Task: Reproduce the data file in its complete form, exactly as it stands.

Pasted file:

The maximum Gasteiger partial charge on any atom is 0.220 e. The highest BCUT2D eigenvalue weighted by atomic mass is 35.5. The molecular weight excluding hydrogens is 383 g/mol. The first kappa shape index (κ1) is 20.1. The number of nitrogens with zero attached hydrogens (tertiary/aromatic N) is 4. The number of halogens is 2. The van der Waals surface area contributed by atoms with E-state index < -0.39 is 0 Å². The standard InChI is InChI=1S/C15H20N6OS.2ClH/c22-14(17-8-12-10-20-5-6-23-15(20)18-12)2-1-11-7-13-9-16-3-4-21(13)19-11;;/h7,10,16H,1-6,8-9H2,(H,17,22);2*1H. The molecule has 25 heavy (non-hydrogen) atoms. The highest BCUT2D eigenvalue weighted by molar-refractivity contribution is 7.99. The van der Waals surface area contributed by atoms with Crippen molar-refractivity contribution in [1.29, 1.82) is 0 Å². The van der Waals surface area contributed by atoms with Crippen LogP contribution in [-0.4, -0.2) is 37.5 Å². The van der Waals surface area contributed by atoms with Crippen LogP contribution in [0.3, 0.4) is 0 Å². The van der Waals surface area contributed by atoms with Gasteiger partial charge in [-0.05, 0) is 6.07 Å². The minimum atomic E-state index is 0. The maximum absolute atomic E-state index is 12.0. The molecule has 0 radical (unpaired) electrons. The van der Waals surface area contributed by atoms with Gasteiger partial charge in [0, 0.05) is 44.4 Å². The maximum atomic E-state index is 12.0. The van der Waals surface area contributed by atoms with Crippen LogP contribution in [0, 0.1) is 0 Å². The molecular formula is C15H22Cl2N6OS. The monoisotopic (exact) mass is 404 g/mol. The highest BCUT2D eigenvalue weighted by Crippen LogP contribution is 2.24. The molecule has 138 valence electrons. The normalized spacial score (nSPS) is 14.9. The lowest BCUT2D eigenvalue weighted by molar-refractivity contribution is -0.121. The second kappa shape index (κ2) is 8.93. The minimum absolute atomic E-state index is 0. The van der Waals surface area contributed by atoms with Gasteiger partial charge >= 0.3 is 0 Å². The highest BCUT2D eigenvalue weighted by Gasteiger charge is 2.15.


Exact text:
The maximum Gasteiger partial charge on any atom is 0.220 e. The highest BCUT2D eigenvalue weighted by atomic mass is 35.5. The molecular weight excluding hydrogens is 383 g/mol. The first kappa shape index (κ1) is 20.1. The number of nitrogens with zero attached hydrogens (tertiary/aromatic N) is 4. The number of halogens is 2. The van der Waals surface area contributed by atoms with E-state index < -0.39 is 0 Å². The standard InChI is InChI=1S/C15H20N6OS.2ClH/c22-14(17-8-12-10-20-5-6-23-15(20)18-12)2-1-11-7-13-9-16-3-4-21(13)19-11;;/h7,10,16H,1-6,8-9H2,(H,17,22);2*1H. The molecule has 25 heavy (non-hydrogen) atoms. The highest BCUT2D eigenvalue weighted by molar-refractivity contribution is 7.99. The van der Waals surface area contributed by atoms with Crippen molar-refractivity contribution in [1.29, 1.82) is 0 Å². The van der Waals surface area contributed by atoms with Crippen LogP contribution in [-0.4, -0.2) is 37.5 Å². The van der Waals surface area contributed by atoms with Crippen LogP contribution in [0.3, 0.4) is 0 Å². The van der Waals surface area contributed by atoms with Gasteiger partial charge in [-0.05, 0) is 6.07 Å². The minimum atomic E-state index is 0. The maximum absolute atomic E-state index is 12.0. The molecule has 0 radical (unpaired) electrons. The van der Waals surface area contributed by atoms with Gasteiger partial charge in [0, 0.05) is 44.4 Å². The maximum atomic E-state index is 12.0. The van der Waals surface area contributed by atoms with Crippen LogP contribution in [0, 0.1) is 0 Å². The molecular formula is C15H22Cl2N6OS. The monoisotopic (exact) mass is 404 g/mol. The highest BCUT2D eigenvalue weighted by Crippen LogP contribution is 2.24. The molecule has 138 valence electrons. The normalized spacial score (nSPS) is 14.9. The lowest BCUT2D eigenvalue weighted by molar-refractivity contribution is -0.121. The second kappa shape index (κ2) is 8.93. The minimum absolute atomic E-state index is 0. The van der Waals surface area contributed by atoms with Gasteiger partial charge >= 0.3 is 0 Å². The highest BCUT2D eigenvalue weighted by Gasteiger charge is 2.15.